Every Organization needs to mentor the entry level developers to attain success in their future endeavors. So, if you are the one who is given an opportunity to teach and train your new people then following tips will be good for you.
Not every developer can become a good mentor so if you think you are not up to the task you should straight forward say NO to your employer otherwise you will end up wasting your time and alienating a promising new developer. But if you are up to the task then read the following 7 tips on how to successfully mentor the entry level developers.
1. Mentoring should be your priority
I think the key ingredient in a successful mentoring relationship is giving the relationship priority above anything other than an emergency. It is the inability to give the relationship priority that makes true mentoring scenarios so rare. If you don’t make the mentorship a priority, the new hire quickly senses that she is not important. She also quickly figures out that, when she goes to you for help, she is slowing you down from attending to your “real” priorities. The end result? She doesn’t seek you for help, and she tries to do things on her own. Basically, you’re no longer her mentor.
2. Define a Clear Road map
I’ve seen a number of mentoring programs sink because there is no plan. Someone is hired, and a more experienced developer is assigned to show that person the ropes. The experienced developer wasn’t told about this new mentoring role until 9:05 AM on the new hire’s first day. The would-be mentor takes the new hire on a tour of the building and introduces her to a few other teams — and that’s the extent of “the ropes.” The only thing the new employee usually learns is where to find the kitchen. You need to have a game plan with set goals (for the new hire and the mentor) and a list of topics to cover; otherwise, you’ll both feel lost and give up before you even start.
3. Be tolerant of mistakes
Working with entry-level developers can be frustrating. They are not familiar with writing code in a real-world environment with version control, unit tests, and automated build tools. Also, they may have been taught outdated habits by a professor who last worked on actual code in 1987. Often, entry-level developers do not realize that the way they were taught to approach a problem may not be the only choice. But if your reaction to mistakes is to treat the developer like she is stupid or to blame (even if she is being stupid or is truly at fault), she probably won’t respond well and won’t be working with you much longer.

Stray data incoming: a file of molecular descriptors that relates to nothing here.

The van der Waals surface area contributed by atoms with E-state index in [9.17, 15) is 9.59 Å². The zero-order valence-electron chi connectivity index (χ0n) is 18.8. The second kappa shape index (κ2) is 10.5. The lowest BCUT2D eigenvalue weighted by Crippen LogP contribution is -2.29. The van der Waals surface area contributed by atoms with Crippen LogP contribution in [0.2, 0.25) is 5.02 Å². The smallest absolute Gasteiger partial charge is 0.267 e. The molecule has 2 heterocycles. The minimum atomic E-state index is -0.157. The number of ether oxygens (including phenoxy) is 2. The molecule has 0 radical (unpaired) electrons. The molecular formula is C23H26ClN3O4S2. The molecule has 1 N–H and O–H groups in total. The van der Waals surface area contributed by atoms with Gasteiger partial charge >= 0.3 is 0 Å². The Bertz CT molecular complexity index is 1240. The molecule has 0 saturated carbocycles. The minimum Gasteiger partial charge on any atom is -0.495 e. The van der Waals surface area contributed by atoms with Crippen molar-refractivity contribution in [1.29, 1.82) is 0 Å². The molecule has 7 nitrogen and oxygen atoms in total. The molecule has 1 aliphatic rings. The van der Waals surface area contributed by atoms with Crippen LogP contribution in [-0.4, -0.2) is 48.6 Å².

4. Assign appropriate projects
One of the worst things you can do is to throw an entry-level programmer at an extremely complex project and expect her to “sink or swim.” Chances are, the programmer will sink; even worse, the programmer will add this project to her resume, and then she will run out of there as fast as she can just to get away from you. On the other hand, don’t create busywork for the programmer; let her work on nagging issues in current products or internal projects that you never seem to have time to address. Once you gain confidence about what the programmer can accomplish, then you can assign a more difficult project.
5. Give and accept feedback
You can’t successfully navigate a ship in the middle of an ocean without a compass. Likewise, the new employee will not achieve her goal of becoming a productive member of the team without knowing where she has been and where she is going. This means you need to give feedback on a regular basis, and the feedback needs to be appropriate. For instance, being sarcastic to someone who made an honest mistake is not helpful. Feedback has to be a two-way street as well; you need to be listening to them to find out what their concerns and questions are, and address them.
6. Listen to the new employee’s ideas
Entry-level developers have a lot less built-in prejudices and biases than experienced developers. Sometimes the saying “out of the mouths of babes” really applies. A number of times in my career, I’ve seen a less-experienced employee point out an obvious answer that all of the more experienced employees overlooked. When you treat a new hire as a peer, it raises their confidence and makes them feel like part of the team.
7. Treat the developer with respect
Just because someone is entry-level, it doesn’t mean that her job is to refill your coffee or pick up your lunch. She isn’t rushing a sorority — she’s trying to break into the development business. If you disrespect the developer, she might leave or go to HR about your behavior (and maybe still leave).
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